Would you wear a supposedly cursed piece of jewellery? I don’t believe in curses but I’ve not been keen to risk it since reading Simon Raven’s The Roses of Picardie! Excellent book, but also quite scary… For now I’ll stick to my Ravenclaw necklace! What’s your Hogwarts house – Gryffindor, Slytherin, Hufflepuff or Ravenclaw? Let me know in the comments.

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Famous jewels: Jackie O’s engagement ring

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Source: Glamour Magazine

It’s been a busy week, so here’s a quick mini-blog to tide you over until my next full-length post later this week. In my various sparkly research I come across a lot of famous gems I squirrel away to look at at a later date, so here’s one of my favourites, made by French jewellery firm Van Cleef and Arpels…

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Subtle this one is not, but that’s why I love it. I mean, look at this sparkle! The First Lady was famously fond of emeralds (as am I!), so her engagement ring features a 2.84 carat square-cut emerald and a 2.88 carat square-cut diamond within a beautiful open-halo setting of 12 marquise-cut diamonds, as well as numerous smaller round diamonds along the gold band. Phew – no wonder its estimated value today is an eye-watering £966,000!

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Aside from the craftsmanship and sheer wow-factor of the ring, I love the two stand-out square-cut stones nestled together in their laurel-like surrounds. They’re the perfect pair, and a lovely representation of the promise of engagement – if only JFK hadn’t been such a rubbish, philandering husband, he and Jackie could have been the same! Still, at least she got this gorgeous sparkler out of him…

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Let me know your favourite famous jewels in the comments – I love discovering exceptional pieces that I’ve never seen before!

#collaborationovercompetition

I recently had the opportunity to collaborate with some wonderful artists for two exciting photoshoots, and the edits are back! Here’s a selection of the final images showcasing Tiding of Magpies jewellery…

Shoot 1: Festival Fashion

The first shoot was a fun and colourful romp through a bunch of different festival looks modelled by Kitty Devereux, with hair and make-up by Alia-Michelle, photography by Adrian G, and jewellery by Tiding of Magpies.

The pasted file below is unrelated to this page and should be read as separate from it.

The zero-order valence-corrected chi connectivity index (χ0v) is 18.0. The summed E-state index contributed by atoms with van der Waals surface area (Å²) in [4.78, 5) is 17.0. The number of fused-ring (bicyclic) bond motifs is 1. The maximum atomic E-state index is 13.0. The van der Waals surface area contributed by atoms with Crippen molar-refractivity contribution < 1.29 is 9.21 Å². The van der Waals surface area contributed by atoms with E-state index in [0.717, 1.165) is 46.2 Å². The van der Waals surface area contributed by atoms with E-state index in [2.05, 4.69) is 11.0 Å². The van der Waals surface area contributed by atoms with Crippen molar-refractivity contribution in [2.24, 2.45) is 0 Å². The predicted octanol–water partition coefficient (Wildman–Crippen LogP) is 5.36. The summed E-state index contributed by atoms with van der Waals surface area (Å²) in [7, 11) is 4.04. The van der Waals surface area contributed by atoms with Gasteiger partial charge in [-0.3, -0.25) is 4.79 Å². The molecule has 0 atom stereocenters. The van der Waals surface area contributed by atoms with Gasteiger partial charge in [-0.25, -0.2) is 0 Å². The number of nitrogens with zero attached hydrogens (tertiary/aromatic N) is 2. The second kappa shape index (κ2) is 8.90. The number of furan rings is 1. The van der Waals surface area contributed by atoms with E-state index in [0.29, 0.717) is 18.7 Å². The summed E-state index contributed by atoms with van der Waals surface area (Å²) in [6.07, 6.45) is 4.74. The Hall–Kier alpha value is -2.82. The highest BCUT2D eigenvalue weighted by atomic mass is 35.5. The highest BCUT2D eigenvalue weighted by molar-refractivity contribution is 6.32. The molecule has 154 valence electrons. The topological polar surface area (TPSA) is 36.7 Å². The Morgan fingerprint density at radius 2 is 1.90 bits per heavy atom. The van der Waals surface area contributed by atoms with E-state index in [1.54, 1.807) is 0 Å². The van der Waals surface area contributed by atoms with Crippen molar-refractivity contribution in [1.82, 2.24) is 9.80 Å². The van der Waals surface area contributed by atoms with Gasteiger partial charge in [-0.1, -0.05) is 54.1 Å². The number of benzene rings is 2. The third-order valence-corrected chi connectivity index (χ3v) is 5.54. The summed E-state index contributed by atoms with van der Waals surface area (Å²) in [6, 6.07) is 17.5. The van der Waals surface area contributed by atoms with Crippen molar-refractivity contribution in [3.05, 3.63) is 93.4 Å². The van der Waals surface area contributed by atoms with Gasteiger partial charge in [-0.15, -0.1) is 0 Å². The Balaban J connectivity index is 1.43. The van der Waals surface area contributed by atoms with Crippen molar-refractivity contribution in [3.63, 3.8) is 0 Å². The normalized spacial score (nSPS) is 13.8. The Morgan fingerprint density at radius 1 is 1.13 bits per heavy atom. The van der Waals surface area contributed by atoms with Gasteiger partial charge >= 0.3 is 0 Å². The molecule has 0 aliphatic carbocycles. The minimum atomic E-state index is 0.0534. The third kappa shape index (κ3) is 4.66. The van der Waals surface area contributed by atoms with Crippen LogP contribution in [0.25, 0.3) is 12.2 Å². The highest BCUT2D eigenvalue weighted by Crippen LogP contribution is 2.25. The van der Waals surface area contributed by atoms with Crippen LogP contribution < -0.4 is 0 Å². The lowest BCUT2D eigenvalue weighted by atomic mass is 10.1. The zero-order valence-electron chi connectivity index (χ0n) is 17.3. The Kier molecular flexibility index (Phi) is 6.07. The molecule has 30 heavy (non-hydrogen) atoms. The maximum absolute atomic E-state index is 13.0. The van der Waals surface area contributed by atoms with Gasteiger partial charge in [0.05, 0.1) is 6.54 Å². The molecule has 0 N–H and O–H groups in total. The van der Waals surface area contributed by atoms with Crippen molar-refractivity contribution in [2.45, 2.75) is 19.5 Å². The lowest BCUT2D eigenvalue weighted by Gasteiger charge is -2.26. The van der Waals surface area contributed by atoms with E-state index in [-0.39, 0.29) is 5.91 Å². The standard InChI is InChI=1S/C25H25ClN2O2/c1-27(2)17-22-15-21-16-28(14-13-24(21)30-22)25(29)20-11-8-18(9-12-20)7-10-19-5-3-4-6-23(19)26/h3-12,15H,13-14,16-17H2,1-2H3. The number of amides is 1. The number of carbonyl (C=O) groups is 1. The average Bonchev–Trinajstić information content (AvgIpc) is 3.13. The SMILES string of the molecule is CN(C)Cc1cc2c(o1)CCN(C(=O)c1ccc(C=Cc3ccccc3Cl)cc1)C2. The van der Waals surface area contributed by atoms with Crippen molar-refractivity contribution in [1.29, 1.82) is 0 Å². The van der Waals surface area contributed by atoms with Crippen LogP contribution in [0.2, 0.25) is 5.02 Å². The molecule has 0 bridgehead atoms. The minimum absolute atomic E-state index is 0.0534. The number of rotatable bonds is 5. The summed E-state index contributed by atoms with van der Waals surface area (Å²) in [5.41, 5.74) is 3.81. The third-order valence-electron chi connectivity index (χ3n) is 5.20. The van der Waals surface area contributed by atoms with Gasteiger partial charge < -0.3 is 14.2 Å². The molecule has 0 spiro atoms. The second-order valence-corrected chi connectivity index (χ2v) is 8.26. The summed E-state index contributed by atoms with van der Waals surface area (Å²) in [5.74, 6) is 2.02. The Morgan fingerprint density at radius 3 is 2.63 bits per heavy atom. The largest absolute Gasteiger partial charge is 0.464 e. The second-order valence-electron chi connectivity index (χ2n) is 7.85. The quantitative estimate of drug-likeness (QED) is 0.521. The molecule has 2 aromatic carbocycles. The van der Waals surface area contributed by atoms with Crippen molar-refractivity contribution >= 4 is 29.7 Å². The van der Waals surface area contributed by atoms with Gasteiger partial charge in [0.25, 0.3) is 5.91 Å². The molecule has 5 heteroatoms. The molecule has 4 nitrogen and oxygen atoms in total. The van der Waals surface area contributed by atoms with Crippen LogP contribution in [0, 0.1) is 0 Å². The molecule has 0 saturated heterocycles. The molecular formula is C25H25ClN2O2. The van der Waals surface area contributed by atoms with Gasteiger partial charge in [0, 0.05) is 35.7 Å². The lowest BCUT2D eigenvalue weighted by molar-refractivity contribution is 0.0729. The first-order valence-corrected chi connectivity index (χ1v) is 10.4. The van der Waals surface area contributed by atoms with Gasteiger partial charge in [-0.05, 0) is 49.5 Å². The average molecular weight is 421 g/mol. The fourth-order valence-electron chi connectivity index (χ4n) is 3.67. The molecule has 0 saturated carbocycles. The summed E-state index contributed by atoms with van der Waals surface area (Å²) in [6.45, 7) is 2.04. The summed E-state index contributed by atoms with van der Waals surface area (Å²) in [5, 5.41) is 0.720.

This first look featured a simple white tee to highlight Kitty’s gorgeous ink, topped off with fun and bouncy curls, a shimmery make-up look (using the Naked II palette) and metallic wayfarers. The necklace will be on sale at Tiding of Magpies VERY soon, and is a gold version of this piece, featuring gold-filled stars, discs and leaves, as well as amethyst, moonstone and crystal quartz drops. The hoops (which look fab through Kitty’s stretcher!) can be found here, with a smaller version here.

I love this look because it’s effortless festival cool that allows the model’s individuality to shine through (and would be pretty low-maintenance even when knee-deep in mud!).Kitty-31Look 2 has more country vibe with it, complete with plaid shirt and hat. More pared-down jewellery works perfectly with this look, so my classic silver chevron necklace and silver-wrapped amethyst teardrop earrings complement the look beautifully.Kitty-95

Plus, I’m loving this lip colour (Illamasqua Magnetism)…Kitty-125

The final look is my absolute favourite. Alia used two chunky glitters by Festival Face and a finer one by Stargazer.

As a magpie, I fully endorse all glitter, all the time! And I NEED more glitter roots in my life…Kitty-185This adorable flowery ensemble and awesome make-up really highlights the bluey-purple and rose gold tones in the coin pearl lariat necklace Kitty is rocking. My rose gold filled mini star hoops add a bit of extra sparkle to complete the look…Kitty-154The coin pearl lariat was a wedding jewellery design, so I was absolutely thrilled that Alia chose to show its versatility when styling this shoot!

Shoot 2: Soft summer style

The second shoot by Adrian G, with hair and make-up by Alia-Michelle, had a softer, more classic vibe, featuring the stunning Lilly Graham in a series of clean, simple spring and summer looks, all created with the Naked II palette.

My rose quartz and rose gold teardrop earrings look beautiful with the flawless skin and strong brows Alia created, picking out the pinker tones in Lilly’s hair wonderfully. I also want Alia to come and do my eyebrows for me for the rest of my life…Lilly-11Look number two featured my simple rose gold filled circle necklace and the same hammered disc hoops from the festival shoot.

 

The final look featured a gorgeously summery look, complete with a soft, floral hairstyle and my amethyst earrings making another appearance.

I love how many pieces were used for different looks on these shoots – it just goes to show that a good design can be really versatile. From festival to picnic, and work to date night, Tiding of Magpies has got you covered with beautiful jewellery, all handmade with love in Birmingham’s Jewellery Quarter!
Lilly-240A huge thanks goes out to Alia-Michelle, Adrian, Kitty and Lilly for being your fab and talented selves! I’ve loved being a part of these shoots…here’s to the next one!

 

Spotlight on: Elsa Peretti, pioneering jewellery designer